ASEAN KEY DESTINATIONS
Bangkok could be drained of water in 11 days, says the Irrigation Department, presenting good news to a concerned Bangkok for the first time since northern floodwaters entered the capital.
Nearly half of the northern runoff which has devastated farmland and industrial estates and flooded parts of the capital has now flowed into the sea and the rest will be drained out soon, it said yesterday.
This year's northern runoff has been estimated at 14 billion cubic metres.
Nearly half of that amount has flowed into the sea leaving 8.5 billion cu/m in the Central Plains, said spokesman Boonsanong Suchatpong.
He said that of the 8.5 billion cu/m of water, about 3 billion cu/m is in the Chao Phraya River and 3.5 billion cu/m in the fields in the central provinces and north of Bangkok.
As the water continues to flow into the sea, the run-off in the fields will gradually drain into the river.
Mr. Boonsanong said this would leave only about 5 billion cu/m of water for the Bangkok Metropolitan Administration to manage.
With about 400 million cu/m of water being drained into the sea every day, the floodwater could be drained out of the capital in 11 days, he said.
Mr. Boonsanong dismissed reports the city could be hit by a new volume of floodwater from the North.
He said the water level in Nakhon Sawan was now 1.12 metres below the river banks and the water volume that flowed downstream would not add to the flood woes being experienced by downstream provinces. The drop in the water level in Ayutthaya's Bang Sai district and Nonthaburi's Pak Kret districts was also a good sign that less water was coming from the North, he said.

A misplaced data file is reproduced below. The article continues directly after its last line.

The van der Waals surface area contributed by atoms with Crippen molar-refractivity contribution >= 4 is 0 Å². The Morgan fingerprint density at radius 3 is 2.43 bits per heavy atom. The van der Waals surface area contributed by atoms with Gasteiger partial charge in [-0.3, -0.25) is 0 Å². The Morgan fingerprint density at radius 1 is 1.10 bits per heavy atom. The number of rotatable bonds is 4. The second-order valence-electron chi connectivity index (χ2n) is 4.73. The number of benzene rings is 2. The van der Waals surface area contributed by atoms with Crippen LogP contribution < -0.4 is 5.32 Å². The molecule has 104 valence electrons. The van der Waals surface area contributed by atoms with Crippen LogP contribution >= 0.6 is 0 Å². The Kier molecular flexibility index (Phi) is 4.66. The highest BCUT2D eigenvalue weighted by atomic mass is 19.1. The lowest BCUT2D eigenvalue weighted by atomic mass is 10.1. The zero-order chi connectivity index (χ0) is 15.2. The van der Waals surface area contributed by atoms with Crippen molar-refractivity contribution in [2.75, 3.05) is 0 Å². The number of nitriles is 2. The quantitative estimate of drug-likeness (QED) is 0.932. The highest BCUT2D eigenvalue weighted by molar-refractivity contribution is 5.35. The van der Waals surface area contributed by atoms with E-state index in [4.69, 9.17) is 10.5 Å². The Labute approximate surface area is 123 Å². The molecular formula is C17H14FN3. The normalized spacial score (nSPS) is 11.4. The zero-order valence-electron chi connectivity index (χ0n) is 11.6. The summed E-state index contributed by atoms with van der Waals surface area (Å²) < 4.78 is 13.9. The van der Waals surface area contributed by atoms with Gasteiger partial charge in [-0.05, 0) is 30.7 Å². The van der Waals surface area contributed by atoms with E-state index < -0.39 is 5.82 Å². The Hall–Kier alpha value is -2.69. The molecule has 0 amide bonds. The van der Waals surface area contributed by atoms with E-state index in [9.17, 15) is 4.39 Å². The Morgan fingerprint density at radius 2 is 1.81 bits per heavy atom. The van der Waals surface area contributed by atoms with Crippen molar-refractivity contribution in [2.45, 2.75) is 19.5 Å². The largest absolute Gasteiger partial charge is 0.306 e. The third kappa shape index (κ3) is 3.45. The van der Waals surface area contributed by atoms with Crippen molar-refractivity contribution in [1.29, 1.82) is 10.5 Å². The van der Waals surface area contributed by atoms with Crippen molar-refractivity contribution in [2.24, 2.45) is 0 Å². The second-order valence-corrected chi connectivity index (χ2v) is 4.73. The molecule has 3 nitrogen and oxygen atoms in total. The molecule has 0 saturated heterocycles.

Meanwhile, the runoff from the western part of the city is approaching Rama II Road that links the city to the southern region.
The floodwater is about 1km away from the highway but it is hard to predict when it will reach and flood the road.
Bangkok Governor Sukhumbhand Paribatra said yesterday he anticipated the runoff will reach Rama II Road by today.
The runoff, which is the result of the government's attempts to divert water from the Central Plains to the west and the east of the capital, has flooded most of Phetkasem Road and Bang Khun Thian-Bang Bon Road as it heads towards Rama II Road.
The government appears to have decided not to block the floods from entering Rama II Road but instead will use the highway as a floodway to allow floodwater to head into the estuary.
MR Sukhumbhand said the BMA must protect Rama II Road from inundation.
The BMA will seek cooperation from the Highway Department to keep the highway accessible to motorists, he said.
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